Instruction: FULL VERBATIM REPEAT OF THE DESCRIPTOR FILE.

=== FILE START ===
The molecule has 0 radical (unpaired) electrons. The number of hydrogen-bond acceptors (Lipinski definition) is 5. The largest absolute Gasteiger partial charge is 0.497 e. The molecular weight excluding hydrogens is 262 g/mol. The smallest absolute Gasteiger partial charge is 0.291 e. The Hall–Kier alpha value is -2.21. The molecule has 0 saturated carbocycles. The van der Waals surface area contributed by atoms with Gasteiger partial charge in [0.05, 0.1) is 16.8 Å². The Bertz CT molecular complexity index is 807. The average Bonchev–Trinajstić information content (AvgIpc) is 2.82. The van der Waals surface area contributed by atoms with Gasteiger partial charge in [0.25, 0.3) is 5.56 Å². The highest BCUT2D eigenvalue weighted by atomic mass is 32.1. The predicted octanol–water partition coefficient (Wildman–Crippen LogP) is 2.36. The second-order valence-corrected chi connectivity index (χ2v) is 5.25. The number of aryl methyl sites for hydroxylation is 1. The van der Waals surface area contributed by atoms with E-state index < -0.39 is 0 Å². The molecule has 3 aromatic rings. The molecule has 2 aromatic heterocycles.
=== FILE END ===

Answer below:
The molecule has 0 radical (unpaired) electrons. The number of hydrogen-bond acceptors (Lipinski definition) is 5. The largest absolute Gasteiger partial charge is 0.497 e. The molecular weight excluding hydrogens is 262 g/mol. The smallest absolute Gasteiger partial charge is 0.291 e. The Hall–Kier alpha value is -2.21. The molecule has 0 saturated carbocycles. The van der Waals surface area contributed by atoms with Gasteiger partial charge in [0.05, 0.1) is 16.8 Å². The Bertz CT molecular complexity index is 807. The average Bonchev–Trinajstić information content (AvgIpc) is 2.82. The van der Waals surface area contributed by atoms with Gasteiger partial charge in [0.25, 0.3) is 5.56 Å². The highest BCUT2D eigenvalue weighted by atomic mass is 32.1. The predicted octanol–water partition coefficient (Wildman–Crippen LogP) is 2.36. The second-order valence-corrected chi connectivity index (χ2v) is 5.25. The number of aryl methyl sites for hydroxylation is 1. The van der Waals surface area contributed by atoms with E-state index < -0.39 is 0 Å². The molecule has 3 aromatic rings. The molecule has 2 aromatic heterocycles.